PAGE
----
At a friend’s BBQ shortly after being made redundant, he was speaking with someone who, upon hearing his skill set, suggested Mark might consider a career in financial planning given he was good with numbers and enjoyed dealing with people.

Mark investigated the requirements of becoming a Financial Planner as a career changer and discovered he must:

  • Complete a Graduate Diploma of Financial Planning (8 subjects). His Bachelor of Arts met the entry rules.
  • Complete a Professional Year (PY).
  • Complete the national FASEA Exam in the first 6 months of the Professional Year.

Mark was willing to do this.   He approached recruiters, as well as financial planning firms in his local area.  His persistence paid off as he was offered a part-time role as a Client Services Officer (CSO) with a local firm. The owner of the practice said he was willing to take a chance on Mark because of his skills set, his maturity and, should things go well, a possible option to purchase equity in the business overtime as a gradual succession plan.

Mark and his boss then mapped out a plan which involved the following:

  1. Mark commenced employment part-time (2 days per week) and commenced his studies in the Graduate Diploma of Financial Planning (GDFP) on a part-time basis. The aim was to complete the eight subject GDFP within 18 months, given the university offered trimesters.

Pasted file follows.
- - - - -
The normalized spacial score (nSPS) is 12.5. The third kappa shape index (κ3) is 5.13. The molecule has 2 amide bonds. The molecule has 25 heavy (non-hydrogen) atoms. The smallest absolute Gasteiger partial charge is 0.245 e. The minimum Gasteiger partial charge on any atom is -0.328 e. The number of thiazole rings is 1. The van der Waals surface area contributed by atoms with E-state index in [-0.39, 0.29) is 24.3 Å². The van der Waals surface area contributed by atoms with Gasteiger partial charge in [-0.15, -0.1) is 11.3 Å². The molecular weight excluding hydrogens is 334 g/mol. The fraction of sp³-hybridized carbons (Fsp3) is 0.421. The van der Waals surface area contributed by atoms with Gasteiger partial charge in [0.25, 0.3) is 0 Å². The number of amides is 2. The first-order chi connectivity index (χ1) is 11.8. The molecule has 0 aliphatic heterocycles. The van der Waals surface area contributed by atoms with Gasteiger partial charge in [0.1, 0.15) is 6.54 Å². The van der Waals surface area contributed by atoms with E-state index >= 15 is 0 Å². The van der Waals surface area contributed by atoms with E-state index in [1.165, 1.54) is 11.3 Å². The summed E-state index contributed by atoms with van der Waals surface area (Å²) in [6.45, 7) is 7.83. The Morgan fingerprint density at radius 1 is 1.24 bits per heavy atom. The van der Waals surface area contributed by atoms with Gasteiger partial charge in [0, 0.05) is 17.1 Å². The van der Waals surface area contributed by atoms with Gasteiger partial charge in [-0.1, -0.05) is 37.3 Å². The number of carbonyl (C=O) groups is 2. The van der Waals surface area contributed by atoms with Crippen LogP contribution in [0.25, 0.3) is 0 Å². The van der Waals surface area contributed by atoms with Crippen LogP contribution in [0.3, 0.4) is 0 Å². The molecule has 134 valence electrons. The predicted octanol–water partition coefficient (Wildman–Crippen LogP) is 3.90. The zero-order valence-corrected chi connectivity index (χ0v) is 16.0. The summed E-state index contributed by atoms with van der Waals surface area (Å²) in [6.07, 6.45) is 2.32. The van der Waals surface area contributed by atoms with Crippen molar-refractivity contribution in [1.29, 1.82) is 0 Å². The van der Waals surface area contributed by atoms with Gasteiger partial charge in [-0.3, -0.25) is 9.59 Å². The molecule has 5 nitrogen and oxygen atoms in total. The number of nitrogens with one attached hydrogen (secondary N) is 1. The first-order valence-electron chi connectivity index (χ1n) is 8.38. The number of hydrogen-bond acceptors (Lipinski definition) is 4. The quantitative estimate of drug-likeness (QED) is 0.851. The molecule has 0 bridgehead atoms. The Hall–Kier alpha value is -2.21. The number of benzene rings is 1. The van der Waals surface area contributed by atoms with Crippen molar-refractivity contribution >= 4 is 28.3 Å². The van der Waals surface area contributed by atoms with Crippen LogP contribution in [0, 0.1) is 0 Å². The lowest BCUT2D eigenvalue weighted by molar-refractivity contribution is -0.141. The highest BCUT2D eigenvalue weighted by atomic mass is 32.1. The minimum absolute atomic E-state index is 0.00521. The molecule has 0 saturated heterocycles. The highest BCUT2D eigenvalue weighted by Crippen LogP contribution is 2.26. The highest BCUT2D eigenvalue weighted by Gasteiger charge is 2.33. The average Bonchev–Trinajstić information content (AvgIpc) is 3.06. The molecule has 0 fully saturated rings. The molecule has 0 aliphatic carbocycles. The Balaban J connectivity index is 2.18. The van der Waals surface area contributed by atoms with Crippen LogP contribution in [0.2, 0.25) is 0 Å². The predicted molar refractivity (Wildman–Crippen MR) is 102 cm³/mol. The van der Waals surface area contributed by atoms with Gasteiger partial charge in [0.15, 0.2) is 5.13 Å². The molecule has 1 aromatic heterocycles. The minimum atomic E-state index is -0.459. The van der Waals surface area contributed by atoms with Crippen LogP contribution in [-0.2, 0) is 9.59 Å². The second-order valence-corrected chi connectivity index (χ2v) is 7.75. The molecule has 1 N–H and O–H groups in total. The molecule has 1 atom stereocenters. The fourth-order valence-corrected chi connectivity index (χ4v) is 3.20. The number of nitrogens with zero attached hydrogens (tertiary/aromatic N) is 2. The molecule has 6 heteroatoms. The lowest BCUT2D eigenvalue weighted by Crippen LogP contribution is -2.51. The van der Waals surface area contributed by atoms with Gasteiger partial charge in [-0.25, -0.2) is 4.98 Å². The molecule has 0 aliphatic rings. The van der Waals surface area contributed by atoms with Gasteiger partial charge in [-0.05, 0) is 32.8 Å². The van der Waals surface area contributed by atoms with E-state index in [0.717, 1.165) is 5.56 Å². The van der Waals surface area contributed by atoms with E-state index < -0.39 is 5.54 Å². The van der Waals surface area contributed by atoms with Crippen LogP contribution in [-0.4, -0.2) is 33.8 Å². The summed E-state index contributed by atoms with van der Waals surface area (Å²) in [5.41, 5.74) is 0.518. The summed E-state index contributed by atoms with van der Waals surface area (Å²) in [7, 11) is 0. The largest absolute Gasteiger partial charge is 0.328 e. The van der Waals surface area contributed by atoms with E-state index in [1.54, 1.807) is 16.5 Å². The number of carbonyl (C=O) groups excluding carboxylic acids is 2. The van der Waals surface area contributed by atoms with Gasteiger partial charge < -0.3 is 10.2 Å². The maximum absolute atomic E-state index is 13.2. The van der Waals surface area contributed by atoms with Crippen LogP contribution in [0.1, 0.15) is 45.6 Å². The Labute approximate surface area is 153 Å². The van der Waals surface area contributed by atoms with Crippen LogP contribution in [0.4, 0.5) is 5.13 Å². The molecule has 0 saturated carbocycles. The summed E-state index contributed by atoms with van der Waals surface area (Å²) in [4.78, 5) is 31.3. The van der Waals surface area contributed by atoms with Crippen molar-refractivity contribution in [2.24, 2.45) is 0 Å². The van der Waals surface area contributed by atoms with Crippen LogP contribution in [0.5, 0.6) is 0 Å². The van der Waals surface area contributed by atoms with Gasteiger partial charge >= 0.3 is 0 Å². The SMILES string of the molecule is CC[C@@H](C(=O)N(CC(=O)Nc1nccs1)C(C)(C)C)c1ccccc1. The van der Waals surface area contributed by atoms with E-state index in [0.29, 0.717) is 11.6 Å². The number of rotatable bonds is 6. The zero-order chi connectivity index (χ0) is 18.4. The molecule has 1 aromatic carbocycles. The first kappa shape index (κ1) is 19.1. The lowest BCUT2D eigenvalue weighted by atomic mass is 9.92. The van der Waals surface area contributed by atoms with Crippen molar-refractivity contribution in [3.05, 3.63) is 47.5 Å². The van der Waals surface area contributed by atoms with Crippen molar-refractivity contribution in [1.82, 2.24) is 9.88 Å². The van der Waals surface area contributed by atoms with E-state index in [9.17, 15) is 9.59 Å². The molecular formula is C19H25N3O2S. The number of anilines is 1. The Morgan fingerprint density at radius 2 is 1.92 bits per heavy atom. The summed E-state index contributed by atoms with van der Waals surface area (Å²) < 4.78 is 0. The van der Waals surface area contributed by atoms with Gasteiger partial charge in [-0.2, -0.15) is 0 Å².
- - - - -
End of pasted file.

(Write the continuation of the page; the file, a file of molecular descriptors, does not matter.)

1. Over the 18-month period, Mark’s role would expand to include paraplanning and he would increase his working hours from 2 days per week up to 4 days per week. His starting salary package was $55,000 (including superannuation) on a pro-rata basis.
  1. Mark completed the GDFP in the 18-month timeframe. His course debt was $24,000 and this was deferred under the FEE-HELP scheme (payable through the taxation system, much like HECS).
  1. Upon completion of the GDFP, Mark was offered the role of “Associate Adviser” with a remuneration package was $70,000 (including superannuation). This was a full-time position.
  1. At the same time, Mark’s boss registered him for the Professional Year (PY) Program.
  1. Mark completed his Professional Year and passed the national FASEA Exam halfway through the PY.
  1. Mark was registered on the ASIC Financial Adviser Register as a Financial Planner.
  1. Mark was promoted to the role of Financial Planner and his salary package increased to $88,000 (including superannuation).

Mark and his boss agreed that after one year’s full-time employment with the firm, they would discuss a possible business succession plan to be executed over a ten-year period.

Which is the best way to skin a cat?

No one pathway is better than another.  They are all designed to meet the differing needs of individuals in different circumstances.

In reviewing the pathway options, it is important to consider the resultant position each creates.



Financial Planner at age

Remuneration Package

Education Debt to be repaid


High school to University





High School to work and vocational & university





Career changer – work and university study




What does the above table tell us?